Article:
Cabelas, Hunters Angling Supply, and even Dicks carries bead chains. I also go to Home Depot in the light fixture section to get the big chains for huge eyes for surf whistlers and stuff. You can't find them in fly stores that large ;) . They don't have the tiny ones, though. They are the best to use when you want tiny, lightweight eyes. I also have 1/32 oz dumbbell eyes for freshwater clousers that are heavier than bead chains of the same or larger size.

I'll see what I'm doing this weekend. I should be able to get out to the spot, though, barring any unforeseen incidents.

[ 09-28-2004, 12:52 PM: Message edited by: Fly Ty R ]
 

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Discussion Starter · #11 ·
Ray,

You know that you are always welcome to fish the flats with me, I'd love the company since few of my neighbors use lures and none flyfish.

Dave,

Thanks for the info and I hope to see you this weekend. I'll be home friday night if you want to call the house before I head down for the weekend. I could stop by on Saturday if you can't make it out on the water.
 

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Steve,

I meant to put a smiley face after my note on the freebies. I knew you were joking on that one.

Ty R,

I think I am going to "borrow" your charlie/clouser hybrid pattern for my trip to the Keys in November. It looks like it would attract some bones.
 

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You want tying instructions? Here is the quick and painful run-down for the hybrid in the pic:

Hook: #4 Gamakatsu 3x strong
Thread: Superfine clear mono
Wing: Olive Superhair
Body: Olive Larvalace Ribbing Material
Flash: Pearl Flashabou Mirage
Eyes: Small Bead-Chain

-Put the hook in the vice in the standard way (hook bend down).

-Tie the eyes onto the top of the hook like a clouser.

-Run the thread back to the hook bend.

-Tie in the ribbing material. Then tie in a few strands of flashabou at its midpoint.

-Wrap the thread back up behind the eyes and, taking both ends of the flashabou in your fingers, wind it up the shank and back, back and forth over itself until you run out of flash. Tie it off behind the eyes.

-Wrap the ribbing up to the eyes, making sure to leave no gaps between the wraps and making a nice segmented body. Tie it off behind the eyes.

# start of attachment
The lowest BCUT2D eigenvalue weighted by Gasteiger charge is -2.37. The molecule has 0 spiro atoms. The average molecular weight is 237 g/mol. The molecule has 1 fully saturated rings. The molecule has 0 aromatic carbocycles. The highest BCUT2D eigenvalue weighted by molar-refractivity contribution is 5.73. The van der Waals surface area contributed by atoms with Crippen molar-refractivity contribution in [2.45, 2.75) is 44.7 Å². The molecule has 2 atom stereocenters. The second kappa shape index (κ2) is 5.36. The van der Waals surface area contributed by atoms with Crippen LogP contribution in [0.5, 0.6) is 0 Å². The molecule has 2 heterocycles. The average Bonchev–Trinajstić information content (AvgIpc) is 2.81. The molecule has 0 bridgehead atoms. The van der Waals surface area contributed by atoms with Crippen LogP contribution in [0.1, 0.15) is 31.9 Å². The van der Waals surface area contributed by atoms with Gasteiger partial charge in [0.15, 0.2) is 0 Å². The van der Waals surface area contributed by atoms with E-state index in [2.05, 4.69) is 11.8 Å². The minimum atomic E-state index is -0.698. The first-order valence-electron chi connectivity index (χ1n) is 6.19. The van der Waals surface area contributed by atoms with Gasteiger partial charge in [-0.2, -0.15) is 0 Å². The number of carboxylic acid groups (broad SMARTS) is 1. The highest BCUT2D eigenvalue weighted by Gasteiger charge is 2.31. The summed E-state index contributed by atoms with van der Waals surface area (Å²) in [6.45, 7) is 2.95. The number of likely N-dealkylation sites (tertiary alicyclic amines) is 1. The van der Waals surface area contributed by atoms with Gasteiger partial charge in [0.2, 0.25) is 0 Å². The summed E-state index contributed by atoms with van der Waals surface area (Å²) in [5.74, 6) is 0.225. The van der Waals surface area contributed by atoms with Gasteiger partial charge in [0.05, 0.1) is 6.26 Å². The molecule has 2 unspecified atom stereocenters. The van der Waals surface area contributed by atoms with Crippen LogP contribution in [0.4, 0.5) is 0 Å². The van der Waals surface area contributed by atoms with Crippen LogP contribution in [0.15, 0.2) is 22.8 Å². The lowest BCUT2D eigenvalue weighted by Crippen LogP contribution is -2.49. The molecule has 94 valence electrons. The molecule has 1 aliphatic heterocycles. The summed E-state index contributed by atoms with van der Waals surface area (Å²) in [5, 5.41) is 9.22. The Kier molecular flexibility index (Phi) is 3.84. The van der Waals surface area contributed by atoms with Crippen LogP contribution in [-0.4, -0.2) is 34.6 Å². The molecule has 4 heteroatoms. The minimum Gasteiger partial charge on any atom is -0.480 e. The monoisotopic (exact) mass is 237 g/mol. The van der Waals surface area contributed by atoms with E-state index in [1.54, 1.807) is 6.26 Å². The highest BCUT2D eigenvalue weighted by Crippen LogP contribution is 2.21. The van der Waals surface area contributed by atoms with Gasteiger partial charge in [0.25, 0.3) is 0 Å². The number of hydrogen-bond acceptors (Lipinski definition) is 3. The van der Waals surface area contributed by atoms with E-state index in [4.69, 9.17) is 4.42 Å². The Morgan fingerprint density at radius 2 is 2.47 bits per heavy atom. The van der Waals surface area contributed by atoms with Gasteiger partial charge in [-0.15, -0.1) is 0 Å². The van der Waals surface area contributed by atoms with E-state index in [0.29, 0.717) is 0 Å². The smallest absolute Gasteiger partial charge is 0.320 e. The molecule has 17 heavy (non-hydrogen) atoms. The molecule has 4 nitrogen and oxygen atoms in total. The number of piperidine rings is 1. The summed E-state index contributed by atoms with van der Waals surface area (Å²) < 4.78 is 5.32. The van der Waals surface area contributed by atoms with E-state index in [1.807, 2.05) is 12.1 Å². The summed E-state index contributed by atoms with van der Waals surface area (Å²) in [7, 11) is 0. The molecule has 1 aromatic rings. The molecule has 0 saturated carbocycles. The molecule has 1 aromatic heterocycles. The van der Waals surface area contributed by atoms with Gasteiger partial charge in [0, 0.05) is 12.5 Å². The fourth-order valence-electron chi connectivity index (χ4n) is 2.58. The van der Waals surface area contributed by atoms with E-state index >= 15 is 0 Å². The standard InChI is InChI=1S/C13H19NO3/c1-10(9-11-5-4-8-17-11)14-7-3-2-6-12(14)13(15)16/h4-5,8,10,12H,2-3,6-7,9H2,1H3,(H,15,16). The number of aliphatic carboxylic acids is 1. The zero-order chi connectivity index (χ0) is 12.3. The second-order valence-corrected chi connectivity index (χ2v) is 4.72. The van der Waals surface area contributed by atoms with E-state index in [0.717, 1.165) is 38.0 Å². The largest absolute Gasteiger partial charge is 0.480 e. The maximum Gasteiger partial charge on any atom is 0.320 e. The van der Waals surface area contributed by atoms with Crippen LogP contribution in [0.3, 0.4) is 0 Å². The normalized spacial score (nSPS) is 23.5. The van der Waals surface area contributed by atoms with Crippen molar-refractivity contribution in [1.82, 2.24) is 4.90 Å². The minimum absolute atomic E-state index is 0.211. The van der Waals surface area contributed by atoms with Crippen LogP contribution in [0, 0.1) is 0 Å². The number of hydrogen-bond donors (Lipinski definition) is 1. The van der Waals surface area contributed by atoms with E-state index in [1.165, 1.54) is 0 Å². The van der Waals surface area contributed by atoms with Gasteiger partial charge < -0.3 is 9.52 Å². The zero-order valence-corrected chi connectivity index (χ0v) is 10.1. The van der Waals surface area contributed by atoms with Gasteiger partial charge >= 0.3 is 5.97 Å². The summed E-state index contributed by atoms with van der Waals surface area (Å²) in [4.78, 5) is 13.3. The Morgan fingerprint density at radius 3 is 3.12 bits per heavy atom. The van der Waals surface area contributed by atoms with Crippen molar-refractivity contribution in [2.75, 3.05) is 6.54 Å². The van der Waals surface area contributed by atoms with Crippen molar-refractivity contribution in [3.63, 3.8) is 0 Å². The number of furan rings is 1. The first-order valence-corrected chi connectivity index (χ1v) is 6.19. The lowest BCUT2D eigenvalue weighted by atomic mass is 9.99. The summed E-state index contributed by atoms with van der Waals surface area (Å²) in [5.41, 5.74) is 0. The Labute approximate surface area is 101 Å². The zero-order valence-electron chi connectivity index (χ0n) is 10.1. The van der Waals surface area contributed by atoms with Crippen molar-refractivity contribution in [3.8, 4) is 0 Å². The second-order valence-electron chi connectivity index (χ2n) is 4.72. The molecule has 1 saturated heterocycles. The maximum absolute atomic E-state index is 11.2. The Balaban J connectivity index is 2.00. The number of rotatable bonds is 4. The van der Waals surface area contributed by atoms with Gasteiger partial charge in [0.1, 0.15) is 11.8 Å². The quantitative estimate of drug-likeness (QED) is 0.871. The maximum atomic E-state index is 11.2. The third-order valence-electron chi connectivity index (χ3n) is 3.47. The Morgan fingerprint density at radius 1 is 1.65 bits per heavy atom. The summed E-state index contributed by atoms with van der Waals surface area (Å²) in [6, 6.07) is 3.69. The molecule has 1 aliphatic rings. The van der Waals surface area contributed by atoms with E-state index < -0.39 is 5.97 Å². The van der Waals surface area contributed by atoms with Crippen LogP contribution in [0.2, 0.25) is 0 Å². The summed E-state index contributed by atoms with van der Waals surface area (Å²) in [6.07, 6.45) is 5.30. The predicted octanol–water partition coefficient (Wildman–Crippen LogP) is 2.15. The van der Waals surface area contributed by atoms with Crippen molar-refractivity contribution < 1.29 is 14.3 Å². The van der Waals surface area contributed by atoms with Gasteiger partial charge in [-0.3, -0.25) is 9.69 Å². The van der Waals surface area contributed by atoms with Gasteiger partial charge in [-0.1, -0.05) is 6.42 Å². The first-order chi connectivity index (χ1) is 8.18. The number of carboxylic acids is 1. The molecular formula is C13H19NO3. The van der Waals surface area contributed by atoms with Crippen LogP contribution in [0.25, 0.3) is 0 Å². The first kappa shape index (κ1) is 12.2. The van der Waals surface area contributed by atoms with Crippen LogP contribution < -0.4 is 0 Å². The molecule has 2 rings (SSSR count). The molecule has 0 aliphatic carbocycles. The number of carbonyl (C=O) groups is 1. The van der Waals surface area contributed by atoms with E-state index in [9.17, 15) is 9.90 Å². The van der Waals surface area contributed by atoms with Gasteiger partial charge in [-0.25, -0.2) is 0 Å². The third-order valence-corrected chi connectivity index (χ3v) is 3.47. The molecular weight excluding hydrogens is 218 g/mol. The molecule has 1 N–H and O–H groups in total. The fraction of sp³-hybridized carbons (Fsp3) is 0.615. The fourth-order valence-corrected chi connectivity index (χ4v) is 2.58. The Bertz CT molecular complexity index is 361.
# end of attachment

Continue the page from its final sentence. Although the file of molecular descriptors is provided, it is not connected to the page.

-Flip the hook over (rotary vices are nice for this, but you can manually do it if you don't have one). Bring the thread up in front of the eyes.

-Tie in a sparse amount of Super Hair, don't worry about the length, but keep it longer than you think you'll need. Make sure it all stays on the top of the hook and angles upwards, or it will flip in the water.

-Tie in a few strands of flashabou Mirage at its midpoint on top of the Super Hair, then fold it over itself and secure it in.

-Tie in another sparse amount of Super Hair on top of that, keeping it longer than you need.

-Finish the head and whip finish.

-Trim the Super Hair wing with a taper (important!!). I like to cut the tips of the tail to a blunt arrow-like point, then slowly round it out with the scissors with little snips here and there. This is a fairly standard method when using synthetics.


This fly takes me about 5 minutes to tie when I get up to speed, so that's why I like it. You can just about substitue all the materials I listed with something else if you want (eg. bucktail or calf tail to replace the Super Hair, any other type of flash, heavy guage mono to replace the ribbing, etc...)

[ 09-28-2004, 03:42 PM: Message edited by: Fly Ty R ]
 

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Ty R,

Thanks for the recipe. I tied a few last night using craft fur for the wing, and two using olive bucktail. I will also try a few with superhair. I like to use materials that have a natural taper. Once I start tapering with scissors, the fly usually ends up in the trash can.
 

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Discussion Starter · #15 ·
Hip,

Holy sh*t, you sent me enough different eyes to keep me in clousers until I retire. Thanks for the quick response.

I'll be tying tonight for use tomorrow. I never knew that they made eyes that small.

Thanks again.
 

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No Prob!